Jill Sobule’s Fan-Funded Album

I heard a fascinating story on The Bob Edwards show on NPR about singer/songwriter Jill Sobule‘s fan-funded album. I’d love to give a link to the podcast, but it doesn’t seem to be up yet. I’ll add a link when it’s available, but until then, here’s a link to Jill’s website that gives info about her project. In a nutshell, Sobule decided to make her eighth studio album, California Years, on her own, because her last two record labels had gone out of business.  She decided to seek funding from fans and friends through what she calls a “web-based telethon.” She describes it as similar to a pledge drive for a public TV or radio station (and since NPR is currently doing its fall pledge drive, this fits right into the theme).  She even had special “thank you” gifts:

  • $10 – Unpolished Rock (but with potential) Level: A free digital download of the album, when it’s released.
  • $25 – Polished Rock Level: An advance copy of the CD. Weeks before the masses.
  • $50 – Pewter Level: An advance copy and a “Thank You” on the CD.
  • $100 – Copper Level: All the above, plus a T-shirt saying you’re a junior executive producer on the album.
  • $200 – Bronze Level: Free admission to my shows for 2008.
  • $250 – Silver Level: All the above, plus a membership to the “Secret Society Producer’s Club,” which means you’ll get a secret password to a website where I’ll post some rough tracks, or… something worthwhile.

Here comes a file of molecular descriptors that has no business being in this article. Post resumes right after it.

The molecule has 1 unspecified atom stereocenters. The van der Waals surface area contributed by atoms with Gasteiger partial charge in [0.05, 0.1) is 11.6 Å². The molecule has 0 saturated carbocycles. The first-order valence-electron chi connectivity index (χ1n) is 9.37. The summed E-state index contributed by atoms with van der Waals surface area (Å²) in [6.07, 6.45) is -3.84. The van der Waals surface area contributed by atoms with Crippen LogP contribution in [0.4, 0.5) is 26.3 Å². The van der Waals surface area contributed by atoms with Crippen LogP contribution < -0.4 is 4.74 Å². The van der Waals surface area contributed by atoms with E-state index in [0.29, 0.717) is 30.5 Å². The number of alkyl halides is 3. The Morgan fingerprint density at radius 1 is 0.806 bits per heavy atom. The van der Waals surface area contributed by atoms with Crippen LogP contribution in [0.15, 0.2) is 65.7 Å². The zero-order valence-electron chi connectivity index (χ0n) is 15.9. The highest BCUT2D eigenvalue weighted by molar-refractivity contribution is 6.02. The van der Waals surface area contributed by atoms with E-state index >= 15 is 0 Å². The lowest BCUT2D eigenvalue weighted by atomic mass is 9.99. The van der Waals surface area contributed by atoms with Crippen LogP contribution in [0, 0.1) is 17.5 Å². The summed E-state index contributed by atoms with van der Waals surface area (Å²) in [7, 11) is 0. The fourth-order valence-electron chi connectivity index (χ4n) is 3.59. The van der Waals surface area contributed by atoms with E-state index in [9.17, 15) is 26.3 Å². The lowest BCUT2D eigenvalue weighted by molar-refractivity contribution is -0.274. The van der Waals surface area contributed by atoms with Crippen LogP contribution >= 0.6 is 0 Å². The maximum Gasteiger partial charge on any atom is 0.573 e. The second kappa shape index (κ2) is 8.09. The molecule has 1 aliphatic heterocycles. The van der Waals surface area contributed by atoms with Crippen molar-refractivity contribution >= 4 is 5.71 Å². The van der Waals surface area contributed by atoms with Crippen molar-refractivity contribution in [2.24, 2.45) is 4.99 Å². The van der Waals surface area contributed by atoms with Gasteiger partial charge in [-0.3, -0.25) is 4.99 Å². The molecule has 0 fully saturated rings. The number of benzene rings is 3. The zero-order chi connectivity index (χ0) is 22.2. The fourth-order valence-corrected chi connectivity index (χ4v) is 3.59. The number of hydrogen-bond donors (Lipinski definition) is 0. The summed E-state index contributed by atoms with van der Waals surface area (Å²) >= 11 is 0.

• $500 – Gold Level: This is where it gets good! At the end of my CD, I’ll do a fun instrumental track where I’ll mention your name and maybe rhyme with it. And if you don’t want your name used, you can give me a loved one’s instead. What a great gift!
  • $750 – Gold Doubloons Level: Exactly like the gold level, but you give me more money.
  • $1,000 – Platinum Level: How would you like to have a theme song written for you? I’ll have a song you can put on your answering machine and show off. Again, this could be a gift.
  • $2,500 – Emerald Level: Mentioned as an executive producer of the album — whoop-di-doo!
  • $5,000 — Diamond Level: I will come and do a house concert for you. Invite your friends, serve some drinks, bring me out and I sing. Actually, this level is a smart choice economically. I’ve played many house concerts where the host has charged his guests and made his money back. I’d go for this if I were you.
  • $10,000 – Weapons-Grade Plutonium Level: You get to come and sing on my CD. Don’t worry if you can’t sing – we can fix that on our end. Also, you can always play the cowbell.

Sobule’s goal was to raise $75,000. On March 7, 2008, 53 days after they began fund-raising, they had reached their goal. In the end, they ended up raising $88,969. The additional money was used for publicity and marketing.

This is yet another example of how the Internet has revolutionized the music business, allowing artists to free themselves from the tyranny of record labels. And Sobule isn’t the only one to have done this. As I mentioned before, there wasn’t any information about this story on Bob Edwards’ website this morning.

I googled “fan-funded album”, and I found a bunch of other artists who have done similar projects. Check out these musicians as well:

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Jill Sobule’s Fan-Funded CD

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